Finally ask your existing customers and leads for data. Send out surveys and ask questions in your email marketing to discover how they would search for your services and what elements of your service or product matter most to them.

Balance high intent and less competitive keywords

By bidding on keywords with commercial intent in search and using call only campaigns, you can target those who are ready to speak to a sales rep. They are nearer the end of your conversion funnel and will be the most profitable leads but don’t forget these keywords will be competitive and expensive.

To reduce your CPC, don’t be afraid to use some more educational, lower intent and long-tail query terms as well. These can still be valuable in pushing prospects further down the funnel from awareness to interest.

Remember that the less is more approach works well in B2B advertising. Don’t be too concerned if long-tail terms have less volume. Long-tail terms can sometimes indicate higher intent while being less competitive. That is because they are often more specific, indicating the user has progressed some way in their research.

Target users with job title keywords

In B2B, multiple people may be involved in the research and purchase decision of your services. These individuals will have different roles in their company and this will influence which features of your service matter most to them.

CEOs, finance teams and general employees may be researching your services with their own personal agenda in mind, which could influence the keywords they use. CEOs will care most about boosting productivity and how your service will improve the business as a whole. Employees will care about functionality and the ease of interfaces, so they can do their jobs better. Finance teams will be primarily interested in costs versus rewards and how competitive your prices are. During your keyword research, you could send surveys to existing customers, not only asking what they would search for to find you, but their job title and key priorities of your offering.

Keep an eye on acronyms

If your industry use many acronyms and these are terms you believe your audience would search for, remember to be careful. Many acronyms are shared across multiple genres and industries, so you could be attracting the wrong audience. Keep an eye on your bounce rate from AdWords in Google Analytics and analyse keywords that fail to convert.

Run a campaign for keyword research

Keyword research usually takes place prior to a campaign but really it is a never-ending task and your list evolves over time.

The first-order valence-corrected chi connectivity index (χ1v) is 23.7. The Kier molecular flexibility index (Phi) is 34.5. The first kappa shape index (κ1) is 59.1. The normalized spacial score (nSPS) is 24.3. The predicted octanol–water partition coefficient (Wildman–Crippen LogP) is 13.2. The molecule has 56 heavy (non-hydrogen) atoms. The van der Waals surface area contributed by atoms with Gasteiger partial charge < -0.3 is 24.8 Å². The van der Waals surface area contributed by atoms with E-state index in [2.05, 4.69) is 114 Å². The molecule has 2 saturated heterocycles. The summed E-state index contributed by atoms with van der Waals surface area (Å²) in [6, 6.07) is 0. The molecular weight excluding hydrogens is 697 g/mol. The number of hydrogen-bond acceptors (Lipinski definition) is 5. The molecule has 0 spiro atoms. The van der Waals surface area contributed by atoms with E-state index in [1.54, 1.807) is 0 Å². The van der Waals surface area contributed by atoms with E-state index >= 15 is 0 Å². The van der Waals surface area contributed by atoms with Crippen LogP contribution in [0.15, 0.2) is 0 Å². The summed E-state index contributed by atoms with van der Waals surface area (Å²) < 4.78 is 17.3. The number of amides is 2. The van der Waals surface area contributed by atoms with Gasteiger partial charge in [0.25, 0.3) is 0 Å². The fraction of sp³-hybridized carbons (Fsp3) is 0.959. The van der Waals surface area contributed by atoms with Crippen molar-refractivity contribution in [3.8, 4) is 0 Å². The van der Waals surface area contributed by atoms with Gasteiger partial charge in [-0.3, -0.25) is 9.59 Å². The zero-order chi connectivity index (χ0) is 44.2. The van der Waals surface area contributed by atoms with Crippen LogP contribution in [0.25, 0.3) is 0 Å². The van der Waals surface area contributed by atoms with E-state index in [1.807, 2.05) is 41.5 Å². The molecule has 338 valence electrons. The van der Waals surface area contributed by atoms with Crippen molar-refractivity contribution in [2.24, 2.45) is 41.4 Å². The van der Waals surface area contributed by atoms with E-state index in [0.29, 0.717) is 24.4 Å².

If you found the keyword planner threw out many B2C suggestions and you had to resort to outside sources like customers and staff, you should consider running an initial campaign focused on honing your keyword list.

As Disruptive Advertising intuitively point out, B2B business often have larger profit margins, therefore the value of the customers they acquire in later campaigns justifies the investment of a keyword research campaign, even if the initial campaign performs poorly for lead generation:

A short practice campaign can help to eliminate ineffective keywords and find better ones before a more optimised campaign is set up.

2) Exclude what you don’t need

If elements like sitelinks are causing a problem, don’t use them just because you think you should. Stick to your strategy and only use extensions that serve that goal. If you are concerned about automated extensions, they can be disabled. Head to our article on AdWords and Bing extensions for instructions on disabling automated extensions.

3) Use other options in targeting

It is a shame that affinity and in-market audiences have limited B2B categories, however there are other options.

Remarketing and targeting users already on your email list is a great way to reach high intent users. You can also target similar audiences to both of these groups as well. This will open up new audiences who are similar to your existing leads and those who have expressed an interest in your site.

These are just a few of the excellent ways to grow your highly targeted audience.

To solve the problem of affinity audience limitations, you can simply set up the more controlled and superior custom affinity audiences. These allow you to decide what interests your audience will have shown. It even gives you an evaluation of the size of that potential audience. In the image below you can see how custom affinity audiences could work to target very specific B2B groups. It also shows the potential wider topic this group may have expressed an interest in, AKA geology.